Karyogamy


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karyogamy

[‚kar·ē′äg·ə·mē]
(cell and molecular biology)
Fusion of gametic nuclei, as in fertilization.

Karyogamy

 

the fusion of the nuclei of gametes into the nucleus of a zygote.

Karyogamy is the essence of fertilization, in which the paired nature of the homologous chromosomes carrying genetic information from the maternal and paternal gametes is restored. Karyogamy may occur immediately after the gametes fuse (for example, in the sea urchin) or, more often, somewhat later, in the metaphase of the first division. In some animals (for example, the water flea), algae, and fungi, the nuclei of the male and female draw together to form a dikaryon.

References in periodicals archive ?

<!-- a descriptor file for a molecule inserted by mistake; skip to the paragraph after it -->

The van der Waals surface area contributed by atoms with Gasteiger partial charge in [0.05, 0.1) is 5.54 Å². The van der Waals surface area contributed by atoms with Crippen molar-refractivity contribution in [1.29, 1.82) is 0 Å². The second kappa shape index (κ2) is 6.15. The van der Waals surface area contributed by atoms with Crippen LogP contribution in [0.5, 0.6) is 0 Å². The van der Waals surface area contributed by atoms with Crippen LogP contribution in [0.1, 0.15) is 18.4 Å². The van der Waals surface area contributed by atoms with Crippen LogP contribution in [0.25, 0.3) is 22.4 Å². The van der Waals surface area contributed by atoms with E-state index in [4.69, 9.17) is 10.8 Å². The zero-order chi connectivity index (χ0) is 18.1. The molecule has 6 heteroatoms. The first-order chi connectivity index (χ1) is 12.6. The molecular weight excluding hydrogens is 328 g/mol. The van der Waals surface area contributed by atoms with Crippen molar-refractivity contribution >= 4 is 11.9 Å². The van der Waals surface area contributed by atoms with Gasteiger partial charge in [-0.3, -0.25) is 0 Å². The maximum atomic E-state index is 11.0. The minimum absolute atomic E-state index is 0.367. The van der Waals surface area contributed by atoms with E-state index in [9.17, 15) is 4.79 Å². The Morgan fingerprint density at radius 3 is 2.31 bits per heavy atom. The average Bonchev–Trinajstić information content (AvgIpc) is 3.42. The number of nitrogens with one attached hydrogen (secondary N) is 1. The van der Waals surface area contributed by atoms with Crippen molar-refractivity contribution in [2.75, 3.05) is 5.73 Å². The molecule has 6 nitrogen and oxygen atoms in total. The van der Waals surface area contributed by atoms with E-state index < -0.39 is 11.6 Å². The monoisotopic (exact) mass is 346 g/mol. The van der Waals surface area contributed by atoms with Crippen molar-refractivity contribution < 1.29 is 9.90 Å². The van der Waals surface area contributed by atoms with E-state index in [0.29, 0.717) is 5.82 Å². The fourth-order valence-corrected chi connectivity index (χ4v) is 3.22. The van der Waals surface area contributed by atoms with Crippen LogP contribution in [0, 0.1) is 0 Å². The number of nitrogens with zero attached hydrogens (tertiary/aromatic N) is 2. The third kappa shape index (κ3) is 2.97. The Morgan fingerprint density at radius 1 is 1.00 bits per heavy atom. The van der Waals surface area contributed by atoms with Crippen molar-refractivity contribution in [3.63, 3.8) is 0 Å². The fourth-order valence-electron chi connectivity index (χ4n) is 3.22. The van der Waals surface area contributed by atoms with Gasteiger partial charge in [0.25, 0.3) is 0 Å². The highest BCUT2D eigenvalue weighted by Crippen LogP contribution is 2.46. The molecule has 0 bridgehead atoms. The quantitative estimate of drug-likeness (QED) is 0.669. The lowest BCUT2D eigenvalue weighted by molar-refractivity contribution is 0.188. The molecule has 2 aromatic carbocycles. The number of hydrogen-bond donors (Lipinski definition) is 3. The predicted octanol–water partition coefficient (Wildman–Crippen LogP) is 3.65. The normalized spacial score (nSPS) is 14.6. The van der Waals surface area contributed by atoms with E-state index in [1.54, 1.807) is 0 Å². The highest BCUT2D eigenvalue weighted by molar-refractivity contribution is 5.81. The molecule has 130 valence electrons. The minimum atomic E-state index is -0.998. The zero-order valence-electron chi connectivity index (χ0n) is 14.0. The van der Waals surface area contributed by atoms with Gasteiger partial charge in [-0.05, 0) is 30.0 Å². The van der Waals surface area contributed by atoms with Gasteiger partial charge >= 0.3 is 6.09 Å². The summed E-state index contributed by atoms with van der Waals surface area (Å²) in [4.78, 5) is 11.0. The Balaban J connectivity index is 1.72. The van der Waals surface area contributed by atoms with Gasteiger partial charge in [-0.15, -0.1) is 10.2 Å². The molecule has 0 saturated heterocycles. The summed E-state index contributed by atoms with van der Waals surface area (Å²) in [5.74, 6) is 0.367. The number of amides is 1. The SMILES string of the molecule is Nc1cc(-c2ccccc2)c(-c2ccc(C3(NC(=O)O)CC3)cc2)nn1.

Additionally, it might well be possible that androgenesis would be induced directly over the sperm cell, before fertilization and karyogamy, as described for maize ig1 mutants.
First, a fertilizing sperm takes on a species-specific conformation inside embryos that may serve a role in positioning the male pronucleus before karyogamy (Karr 1991).
1666) found that in obscura group species "as genetic differentiation increases, hybrids are no longer possible; but then oddly at an even greater distance hybrids are again possible!" These authors list three factors that may result in a failure to produce hybrids: (1) sperm are not transferred; (2) interspecific sperm are expelled from the female, and (3) while karyogamy may occur, genomes are incompatible for continued development.